Our veterinary team in Torrance and Carson know that it can be tempting for cat owners to skip their indoor cat's routine vaccinations. But, even if your feline companion stays inside, there are some excellent reasons to have your cat vaccinated.
About Cat Vaccinations
A number of serious diseases which only affect cats affect a wide variety of our feline companions in the United States each year. In order to protect your kitten from contracting a preventable condition, vaccinations are your best bet. It is equally important that you follow up with your cat's regular booster shots throughout their lifetime as it is that they get their first shot, even if your cat is an indoor cat.
As the name suggests, booster shots “boost” your cat’s protection against a variety of feline diseases after the effects of the initial vaccine wear off. Booster shots for different vaccines are given on specific schedules. Your veterinarian will advise you when to bring your cat back their booster shots.
Reasons to Vaccinate Your Indoor Cat
Although you may not think that your indoor cat needs vaccinations, by law all cats must have a certain selection of vaccinations in a number of different states. For example, many states require that cats over 6 months old be vaccinated against rabies. Once your cat has their shot, your vet will be able to provide you with a certificate showing that your cat has been vaccinated as required.
There are 2 types of vaccinations that are available for pets, 'core vaccines' and 'lifestyle vaccines'.
Our veterinarians strongly recommend that all cats receive core vaccinations in order to help protect them against any highly contagious diseases they may be exposed to if they happen to escape the safety of your home, need to stay in a boarding facility, or visit a groomer.
Core Vaccines for Cats
Core vaccinations should be given to all cats, as they are essential for protecting them against the following common but serious feline conditions:
- Rabies - rabies kills many mammals (including humans) each year. These vaccinations are required by law for cats in many states.
- Feline Viral Rhinotracheitis, Calicivirus and Panleukopenia (FVRCP) - Typically known as the “distemper” shot, this combination vaccine protects against feline viral rhinotracheitis, calicivirus and panleukopenia.
- Feline herpesvirus type I (FHV, FHV-1) - This highly contagious virus is a major cause of upper respiratory infections in cats. It is spread through sharing litter trays or food bowls, inhaling sneeze droplets or direct contact. This virus can infect cats for life, sometimes causing a cat to continually shed it. A persistent FHV infection can lead to eye issues.
Lifestyle (Non-Core) Vaccines for Cats
Non-core vaccinations are appropriate for some cats depending on their lifestyle. Your vet is in the best position to recommend which non-core vaccines your cat should have. Lifestyle vaccines protection against:
- Feline immunodeficiency virus (FIV) and Feline Leukemia (Felv) - These vaccines protect against viral infections that are transmitted via close contact. They are only usually recommended for cats that spend time outdoors.
- Bordetella - This bacteria causes upper respiratory infections which are highly contagious. This vaccine may be recommended by your vet if you are taking your cat to a boarding kennel or groomer.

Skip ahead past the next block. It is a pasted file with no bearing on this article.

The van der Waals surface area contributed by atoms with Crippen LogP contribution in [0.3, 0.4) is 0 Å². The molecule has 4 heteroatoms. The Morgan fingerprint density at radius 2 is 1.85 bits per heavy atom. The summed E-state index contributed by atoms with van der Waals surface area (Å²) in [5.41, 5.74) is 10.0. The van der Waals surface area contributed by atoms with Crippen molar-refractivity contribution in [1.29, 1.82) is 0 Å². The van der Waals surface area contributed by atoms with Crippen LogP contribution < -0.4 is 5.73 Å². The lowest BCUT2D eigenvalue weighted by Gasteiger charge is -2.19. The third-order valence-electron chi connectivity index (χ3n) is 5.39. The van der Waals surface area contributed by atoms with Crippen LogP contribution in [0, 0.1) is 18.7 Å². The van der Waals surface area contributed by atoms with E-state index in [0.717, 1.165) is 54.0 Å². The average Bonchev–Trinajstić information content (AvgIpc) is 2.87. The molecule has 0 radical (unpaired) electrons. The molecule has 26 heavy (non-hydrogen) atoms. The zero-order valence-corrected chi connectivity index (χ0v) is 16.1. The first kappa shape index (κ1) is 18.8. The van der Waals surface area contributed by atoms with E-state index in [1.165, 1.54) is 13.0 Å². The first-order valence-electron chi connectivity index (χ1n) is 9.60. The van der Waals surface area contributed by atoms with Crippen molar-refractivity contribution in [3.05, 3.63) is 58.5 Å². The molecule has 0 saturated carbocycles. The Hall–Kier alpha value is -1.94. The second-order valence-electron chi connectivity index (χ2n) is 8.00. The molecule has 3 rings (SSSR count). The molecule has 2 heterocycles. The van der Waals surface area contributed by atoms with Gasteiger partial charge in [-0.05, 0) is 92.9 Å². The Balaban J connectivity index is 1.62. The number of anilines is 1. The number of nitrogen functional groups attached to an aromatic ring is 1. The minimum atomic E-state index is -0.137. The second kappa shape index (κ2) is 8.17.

- Chlamydophila felis - Chlamydia is a bacterial infection that causes severe conjunctivitis. The vaccination for the infection is often included in the distemper combination vaccine.
Getting Your Kitten Their Shots
Your kitten should receive their first round of vaccinations when they are between 6 and 8 weeks old. Following this, your kitten should get a series of shots at three to four week intervals until they are about 16 weeks old.
First visit (6 to 8 weeks)
- Review nutrition and grooming
- Blood test for feline leukemia
- Fecal exam for parasites
- Vaccinations for chlamydia, calicivirus, rhinotracheitis and panleukopenia
Second visit (12 weeks)
- Examination and external check for parasites
- First feline leukemia vaccine
- Second vaccinations for calicivirus rhinotracheitis, and panleukopenia
- First feline leukemia vaccine
Third visit (follow veterinarian’s advice)
- Rabies vaccine
- Second feline leukemia vaccine
Depending on the specific vaccine, adult cats should get booster shots either annually or every three years. Your veterinarian will inform you when to bring your adult cat back in for booster shots.
Your cat will not be fully vaccinated until they have received all of their vaccinations, by the time they are 12 to 16 weeks old. After all of their initial vaccinations have been completed, your kitten will be protected against the diseases or conditions covered by the vaccines.
If you plan to let your kitten outdoors before they have been fully vaccinated against all the diseases listed above, we recommend keeping them restricted to low-risk areas such as your own backyard.
Potential Vaccine Side Effects
The vast majority of cats will not experience any side effects as a result of getting their shots. If reactions do occur, they are usually minor and short in duration. That said, in rare cases more serious reactions can occur, including:
- Loss of appetite
- Severe lethargy
- Redness or swelling around the injection site
If you think that your cat may be experiencing side effects from a vaccine, call your veterinarian as soon as possible. Your vet will be able to help you to determine any special healthcare or follow-up which they may require.